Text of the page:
A new study suggests that stomach cancer patients will live longer if they get chemotherapy before and after surgery.
British researchers found that chemo cut the risk of death by 25 percent compared to just surgery alone
It also improved the rate of survival and cut the risk of the cancer returning.
Currently the standard treatment for stomach cancer is surgery, were all or part of the stomach is removed. If caught early, chance of survival increases significantly.
Chemo cut the risk of death by a quarter compared to surgery alone, according to the study published in Thursday‘s New England Journal of Medicine. It also shrank tumors and improved survival without a return of cancer.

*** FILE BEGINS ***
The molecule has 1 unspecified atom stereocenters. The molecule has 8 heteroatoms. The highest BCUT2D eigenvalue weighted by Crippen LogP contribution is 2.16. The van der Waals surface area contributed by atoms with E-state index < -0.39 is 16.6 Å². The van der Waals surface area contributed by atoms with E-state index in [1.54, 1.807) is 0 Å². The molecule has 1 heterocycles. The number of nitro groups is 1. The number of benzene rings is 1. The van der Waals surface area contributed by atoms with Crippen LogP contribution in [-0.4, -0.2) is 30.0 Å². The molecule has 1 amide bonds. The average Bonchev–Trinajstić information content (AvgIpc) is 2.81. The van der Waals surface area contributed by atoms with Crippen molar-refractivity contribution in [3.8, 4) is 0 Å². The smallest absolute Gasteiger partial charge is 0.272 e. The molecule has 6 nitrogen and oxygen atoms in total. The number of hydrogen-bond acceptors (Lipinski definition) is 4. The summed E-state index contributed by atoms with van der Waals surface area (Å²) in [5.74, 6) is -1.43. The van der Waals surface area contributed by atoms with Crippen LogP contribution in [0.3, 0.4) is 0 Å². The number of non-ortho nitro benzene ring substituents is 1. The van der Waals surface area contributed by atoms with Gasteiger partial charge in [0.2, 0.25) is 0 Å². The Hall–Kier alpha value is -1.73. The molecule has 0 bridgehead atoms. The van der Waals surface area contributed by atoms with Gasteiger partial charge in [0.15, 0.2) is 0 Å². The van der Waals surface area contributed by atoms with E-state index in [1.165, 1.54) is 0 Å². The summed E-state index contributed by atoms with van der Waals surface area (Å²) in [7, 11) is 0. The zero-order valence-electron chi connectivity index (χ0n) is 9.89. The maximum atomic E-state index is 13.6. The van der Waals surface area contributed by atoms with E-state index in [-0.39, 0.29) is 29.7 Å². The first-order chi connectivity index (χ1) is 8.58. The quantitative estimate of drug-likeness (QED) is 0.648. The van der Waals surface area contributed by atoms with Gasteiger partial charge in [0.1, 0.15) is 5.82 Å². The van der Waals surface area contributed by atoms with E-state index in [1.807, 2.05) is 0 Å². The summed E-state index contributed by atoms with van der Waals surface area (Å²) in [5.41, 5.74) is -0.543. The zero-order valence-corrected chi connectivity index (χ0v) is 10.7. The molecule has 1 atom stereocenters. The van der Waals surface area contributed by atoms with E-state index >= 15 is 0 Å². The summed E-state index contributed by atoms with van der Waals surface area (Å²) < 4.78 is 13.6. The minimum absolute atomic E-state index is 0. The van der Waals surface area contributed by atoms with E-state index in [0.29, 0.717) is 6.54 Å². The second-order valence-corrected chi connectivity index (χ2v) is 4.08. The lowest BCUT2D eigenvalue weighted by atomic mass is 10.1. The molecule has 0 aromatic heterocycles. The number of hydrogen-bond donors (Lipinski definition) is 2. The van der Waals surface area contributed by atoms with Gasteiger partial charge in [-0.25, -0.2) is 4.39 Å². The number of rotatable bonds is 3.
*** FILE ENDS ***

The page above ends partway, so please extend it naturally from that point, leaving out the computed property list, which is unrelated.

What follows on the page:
Lead by Dr. David Cuningham of Royal Marsden Hospital in Sutton and London, researchers examined 503 patients. Doctors gave the patients with operable stomach cancer chemotherapy both before and after surgery.
'Clinicians can have confidence in the solid evidence that peri-operative therapy improves the outcome for patients with respectable gastric cancer, ’ Cuningham told United Press International. He also said the trial was well-designed and well-executed and had enough patients to show that the results did not appear to occur by chance.
The findings appear in the July Issue of New England Journal of Medicine
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